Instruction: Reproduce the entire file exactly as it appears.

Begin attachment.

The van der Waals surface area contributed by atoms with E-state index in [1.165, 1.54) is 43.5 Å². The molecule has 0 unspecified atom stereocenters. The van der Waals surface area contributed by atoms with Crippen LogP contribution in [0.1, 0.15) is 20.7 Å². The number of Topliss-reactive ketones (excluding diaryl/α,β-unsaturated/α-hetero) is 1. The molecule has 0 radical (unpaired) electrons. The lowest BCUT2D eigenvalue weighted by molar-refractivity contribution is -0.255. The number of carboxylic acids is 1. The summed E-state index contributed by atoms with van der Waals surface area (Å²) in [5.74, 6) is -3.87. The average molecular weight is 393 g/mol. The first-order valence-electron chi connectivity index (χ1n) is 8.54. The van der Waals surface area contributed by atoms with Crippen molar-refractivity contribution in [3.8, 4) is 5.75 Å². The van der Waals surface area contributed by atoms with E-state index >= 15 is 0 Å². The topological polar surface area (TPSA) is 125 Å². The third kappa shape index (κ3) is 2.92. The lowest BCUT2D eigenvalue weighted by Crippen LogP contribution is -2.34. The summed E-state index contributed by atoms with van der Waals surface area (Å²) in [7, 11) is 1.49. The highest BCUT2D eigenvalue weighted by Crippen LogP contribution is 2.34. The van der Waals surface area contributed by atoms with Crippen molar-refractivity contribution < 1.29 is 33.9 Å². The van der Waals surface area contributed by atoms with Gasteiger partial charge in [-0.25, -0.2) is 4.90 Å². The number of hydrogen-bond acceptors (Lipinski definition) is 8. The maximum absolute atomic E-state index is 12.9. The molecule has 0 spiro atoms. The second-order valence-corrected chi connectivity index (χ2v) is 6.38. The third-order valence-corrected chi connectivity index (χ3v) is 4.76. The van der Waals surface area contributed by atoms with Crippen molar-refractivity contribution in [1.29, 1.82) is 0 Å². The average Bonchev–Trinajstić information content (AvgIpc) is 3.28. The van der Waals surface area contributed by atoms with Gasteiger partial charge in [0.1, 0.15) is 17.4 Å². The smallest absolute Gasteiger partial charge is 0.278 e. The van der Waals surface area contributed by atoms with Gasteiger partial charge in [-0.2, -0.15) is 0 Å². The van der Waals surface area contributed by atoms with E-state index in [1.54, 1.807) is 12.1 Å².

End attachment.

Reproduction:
The van der Waals surface area contributed by atoms with E-state index in [1.165, 1.54) is 43.5 Å². The molecule has 0 unspecified atom stereocenters. The van der Waals surface area contributed by atoms with Crippen LogP contribution in [0.1, 0.15) is 20.7 Å². The number of Topliss-reactive ketones (excluding diaryl/α,β-unsaturated/α-hetero) is 1. The molecule has 0 radical (unpaired) electrons. The lowest BCUT2D eigenvalue weighted by molar-refractivity contribution is -0.255. The number of carboxylic acids is 1. The summed E-state index contributed by atoms with van der Waals surface area (Å²) in [5.74, 6) is -3.87. The average molecular weight is 393 g/mol. The first-order valence-electron chi connectivity index (χ1n) is 8.54. The van der Waals surface area contributed by atoms with Crippen molar-refractivity contribution in [3.8, 4) is 5.75 Å². The van der Waals surface area contributed by atoms with E-state index >= 15 is 0 Å². The topological polar surface area (TPSA) is 125 Å². The third kappa shape index (κ3) is 2.92. The lowest BCUT2D eigenvalue weighted by Crippen LogP contribution is -2.34. The summed E-state index contributed by atoms with van der Waals surface area (Å²) in [7, 11) is 1.49. The highest BCUT2D eigenvalue weighted by Crippen LogP contribution is 2.34. The van der Waals surface area contributed by atoms with Crippen molar-refractivity contribution < 1.29 is 33.9 Å². The van der Waals surface area contributed by atoms with Gasteiger partial charge in [-0.25, -0.2) is 4.90 Å². The number of hydrogen-bond acceptors (Lipinski definition) is 8. The maximum absolute atomic E-state index is 12.9. The molecule has 0 spiro atoms. The second-order valence-corrected chi connectivity index (χ2v) is 6.38. The third-order valence-corrected chi connectivity index (χ3v) is 4.76. The van der Waals surface area contributed by atoms with Crippen molar-refractivity contribution in [1.29, 1.82) is 0 Å². The average Bonchev–Trinajstić information content (AvgIpc) is 3.28. The van der Waals surface area contributed by atoms with Gasteiger partial charge in [0.1, 0.15) is 17.4 Å². The smallest absolute Gasteiger partial charge is 0.278 e. The van der Waals surface area contributed by atoms with Gasteiger partial charge in [-0.2, -0.15) is 0 Å². The van der Waals surface area contributed by atoms with E-state index in [1.54, 1.807) is 12.1 Å².